Nanoparticles of tungsten carbide and tungsten carbide cobalt can enter cultured mammalian cells. These are the findings of a study conducted by researchers from the University of Dresden, the Leipzig-based Helmholtz Centre for Environmental Research and the Fraunhofer Institute for Ceramic Technologies and Systems in Dresden.
The results further show that pure tungsten carbide nanoparticles do not have cytotoxic effects. Only when the nanoparticles are mixed with a toxic substance, metallic cobalt in this case, are cytotoxic effects observed. The in vitro study, which was published in the renowned journal Environmental Health Perspectives, examined the effect of tungsten carbide and tungsten carbide cobalt nanoparticles with an aggregate size of 150 nanometres on cell lines of human lung, skin and intestinal cells and of primary cultures of rat brain cells.
Tungsten carbide is used primarily in the heavy metal industry for the manufacture of tools. The addition of cobalt increases its toughness and strength. During the manufacture process workers may be exposured. But until now, no scientific findings on the effects of nano-sized particles of the material have been available. Before nano-grained materials are used on a large scale, the risks to humans and the environment need to be investigated and taken into account.
The chemical and physical studies confirmed that both tungsten carbide and tungsten carbide cobalt particles are stabilised by albumin or serum in nutrient solutions. Adding albumin to the nutrient solutions makes it possible to carry out research in conditions that are very close to those found in exposed organisms. Using electron microscope methods it was possible to detect uptake of the particles by the cells under investigation. Subsequent biological tests showed that tungsten carbide nanoparticles alone are not acutely toxic, whereas combinations of these particles with cobalt did have toxic effects at high particle concentrations. The toxicity of the WC-Co mixture was higher than that of similar concentrations of cobalt ions. It is not yet entirely clear why the combination of tungsten carbide and cobalt is more toxic. It is possible that nanoparticles act as a Trojan horse, i.e. they increase the cell’s uptake of toxic cobalt ions. Further research is needed to clarify the effect of particle size and combination effects in order to draw conclusions about possible consequences for health risk assessments.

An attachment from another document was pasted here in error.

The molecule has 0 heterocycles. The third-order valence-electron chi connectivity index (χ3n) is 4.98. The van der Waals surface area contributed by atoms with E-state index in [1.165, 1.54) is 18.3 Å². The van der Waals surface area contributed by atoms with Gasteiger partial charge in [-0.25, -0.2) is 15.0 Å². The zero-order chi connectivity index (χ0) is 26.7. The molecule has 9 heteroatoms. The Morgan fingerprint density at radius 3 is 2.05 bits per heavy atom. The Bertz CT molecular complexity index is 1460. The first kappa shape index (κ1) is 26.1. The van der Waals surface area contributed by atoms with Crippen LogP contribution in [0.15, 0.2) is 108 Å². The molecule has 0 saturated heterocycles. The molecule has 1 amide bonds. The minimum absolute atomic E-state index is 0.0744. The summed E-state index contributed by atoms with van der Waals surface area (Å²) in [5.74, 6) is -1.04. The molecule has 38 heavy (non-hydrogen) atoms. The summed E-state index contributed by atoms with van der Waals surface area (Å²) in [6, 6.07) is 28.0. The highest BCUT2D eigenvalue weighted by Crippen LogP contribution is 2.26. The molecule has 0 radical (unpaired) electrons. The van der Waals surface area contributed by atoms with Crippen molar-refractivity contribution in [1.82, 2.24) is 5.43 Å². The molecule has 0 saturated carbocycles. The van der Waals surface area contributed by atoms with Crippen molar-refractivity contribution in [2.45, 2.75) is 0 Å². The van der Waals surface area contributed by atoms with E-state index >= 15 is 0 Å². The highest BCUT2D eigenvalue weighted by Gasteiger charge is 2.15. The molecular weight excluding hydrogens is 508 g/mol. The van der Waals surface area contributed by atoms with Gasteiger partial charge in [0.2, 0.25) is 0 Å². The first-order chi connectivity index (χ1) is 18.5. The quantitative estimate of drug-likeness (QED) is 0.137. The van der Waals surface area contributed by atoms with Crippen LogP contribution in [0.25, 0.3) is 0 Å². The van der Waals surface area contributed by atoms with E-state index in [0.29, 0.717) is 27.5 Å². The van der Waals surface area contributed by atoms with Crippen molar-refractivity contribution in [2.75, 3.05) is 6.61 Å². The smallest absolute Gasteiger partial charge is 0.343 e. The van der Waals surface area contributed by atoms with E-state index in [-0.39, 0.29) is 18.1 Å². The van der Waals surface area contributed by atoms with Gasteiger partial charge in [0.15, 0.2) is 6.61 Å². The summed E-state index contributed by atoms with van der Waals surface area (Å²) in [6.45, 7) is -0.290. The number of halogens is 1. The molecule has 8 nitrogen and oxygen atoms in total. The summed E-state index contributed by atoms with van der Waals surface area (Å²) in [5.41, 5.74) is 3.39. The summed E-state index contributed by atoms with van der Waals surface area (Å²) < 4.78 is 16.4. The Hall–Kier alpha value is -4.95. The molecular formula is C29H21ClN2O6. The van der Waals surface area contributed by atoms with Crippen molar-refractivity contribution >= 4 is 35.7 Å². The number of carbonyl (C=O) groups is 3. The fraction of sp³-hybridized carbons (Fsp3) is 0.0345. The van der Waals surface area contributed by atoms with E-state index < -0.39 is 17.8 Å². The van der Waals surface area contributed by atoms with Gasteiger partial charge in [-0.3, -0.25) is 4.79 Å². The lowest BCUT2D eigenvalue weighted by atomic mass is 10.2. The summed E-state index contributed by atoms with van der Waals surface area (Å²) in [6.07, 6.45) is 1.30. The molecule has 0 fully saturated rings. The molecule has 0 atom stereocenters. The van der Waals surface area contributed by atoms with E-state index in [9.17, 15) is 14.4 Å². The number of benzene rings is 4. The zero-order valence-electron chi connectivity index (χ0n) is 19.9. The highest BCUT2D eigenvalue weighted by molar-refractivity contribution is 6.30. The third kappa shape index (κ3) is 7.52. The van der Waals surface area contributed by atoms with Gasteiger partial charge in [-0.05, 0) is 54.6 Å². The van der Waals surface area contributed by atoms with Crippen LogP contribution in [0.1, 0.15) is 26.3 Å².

These and other findings were discussed on 18 and 19 March 2009 at a symposium at the Helmholtz Centre for Environmental Research in Leipzig on `Nanotechnology and Toxicity in the Environment and Health´ by around 80 scientists and representatives of government bodies and industry. The symposium also marked the end of the INOS research project. The German Federal Ministry of Education and Research (BMBF) has provided funding for three large consortia (NanoCare, INOS and TRACER) totalling EUR 7.6 million. These are the first projects in Germany to have investigated health aspects of synthetic nanoparticles on a large scale. INOS focused on developing methods for assessing the risk potential of engineered nanoparticles with the help of in vitro methods. The research concentrated on ceramic and metallic particles such as diamond, tungsten carbide, titanium dioxide, titanium nitride, cobalt, platinum, ceramic metal compounds, carbon nanotubes and carbon black.